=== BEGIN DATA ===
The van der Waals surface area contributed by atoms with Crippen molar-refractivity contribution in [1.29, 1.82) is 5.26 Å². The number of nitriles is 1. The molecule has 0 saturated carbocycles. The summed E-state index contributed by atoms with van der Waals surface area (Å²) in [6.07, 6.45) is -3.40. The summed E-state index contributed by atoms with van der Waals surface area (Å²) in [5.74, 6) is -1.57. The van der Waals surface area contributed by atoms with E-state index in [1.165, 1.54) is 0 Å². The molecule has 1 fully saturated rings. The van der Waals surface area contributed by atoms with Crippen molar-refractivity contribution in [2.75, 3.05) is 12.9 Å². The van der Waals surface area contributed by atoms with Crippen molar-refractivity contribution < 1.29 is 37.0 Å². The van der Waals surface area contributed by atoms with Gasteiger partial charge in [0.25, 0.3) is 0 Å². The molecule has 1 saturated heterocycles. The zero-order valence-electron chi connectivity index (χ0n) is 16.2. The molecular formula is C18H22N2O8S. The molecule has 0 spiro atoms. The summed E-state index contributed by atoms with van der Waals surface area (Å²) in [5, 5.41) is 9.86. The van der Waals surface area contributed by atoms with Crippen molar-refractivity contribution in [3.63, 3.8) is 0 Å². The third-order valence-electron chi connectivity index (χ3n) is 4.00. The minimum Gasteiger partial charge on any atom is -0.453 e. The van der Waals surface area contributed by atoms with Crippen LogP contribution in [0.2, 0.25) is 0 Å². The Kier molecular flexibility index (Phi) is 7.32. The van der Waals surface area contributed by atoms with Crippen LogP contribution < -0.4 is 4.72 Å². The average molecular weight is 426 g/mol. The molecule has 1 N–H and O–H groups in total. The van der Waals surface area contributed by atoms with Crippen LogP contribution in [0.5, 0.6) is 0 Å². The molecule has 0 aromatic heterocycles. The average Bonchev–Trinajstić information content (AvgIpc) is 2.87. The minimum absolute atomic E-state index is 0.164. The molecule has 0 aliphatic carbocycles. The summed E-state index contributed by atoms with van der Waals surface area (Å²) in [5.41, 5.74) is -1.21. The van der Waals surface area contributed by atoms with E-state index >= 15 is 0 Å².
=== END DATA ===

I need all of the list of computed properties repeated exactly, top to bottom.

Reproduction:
The van der Waals surface area contributed by atoms with Crippen molar-refractivity contribution in [1.29, 1.82) is 5.26 Å². The number of nitriles is 1. The molecule has 0 saturated carbocycles. The summed E-state index contributed by atoms with van der Waals surface area (Å²) in [6.07, 6.45) is -3.40. The summed E-state index contributed by atoms with van der Waals surface area (Å²) in [5.74, 6) is -1.57. The van der Waals surface area contributed by atoms with E-state index in [1.165, 1.54) is 0 Å². The molecule has 1 fully saturated rings. The van der Waals surface area contributed by atoms with Crippen molar-refractivity contribution in [2.75, 3.05) is 12.9 Å². The van der Waals surface area contributed by atoms with Crippen molar-refractivity contribution < 1.29 is 37.0 Å². The van der Waals surface area contributed by atoms with Gasteiger partial charge in [0.25, 0.3) is 0 Å². The molecule has 1 saturated heterocycles. The zero-order valence-electron chi connectivity index (χ0n) is 16.2. The molecular formula is C18H22N2O8S. The molecule has 0 spiro atoms. The summed E-state index contributed by atoms with van der Waals surface area (Å²) in [5, 5.41) is 9.86. The van der Waals surface area contributed by atoms with Crippen molar-refractivity contribution in [3.63, 3.8) is 0 Å². The third-order valence-electron chi connectivity index (χ3n) is 4.00. The minimum Gasteiger partial charge on any atom is -0.453 e. The van der Waals surface area contributed by atoms with Crippen LogP contribution in [0.2, 0.25) is 0 Å². The Kier molecular flexibility index (Phi) is 7.32. The van der Waals surface area contributed by atoms with Crippen LogP contribution < -0.4 is 4.72 Å². The average molecular weight is 426 g/mol. The molecule has 1 N–H and O–H groups in total. The van der Waals surface area contributed by atoms with Crippen LogP contribution in [0.5, 0.6) is 0 Å². The molecule has 0 aromatic heterocycles. The average Bonchev–Trinajstić information content (AvgIpc) is 2.87. The minimum absolute atomic E-state index is 0.164. The molecule has 0 aliphatic carbocycles. The summed E-state index contributed by atoms with van der Waals surface area (Å²) in [5.41, 5.74) is -1.21. The van der Waals surface area contributed by atoms with E-state index >= 15 is 0 Å².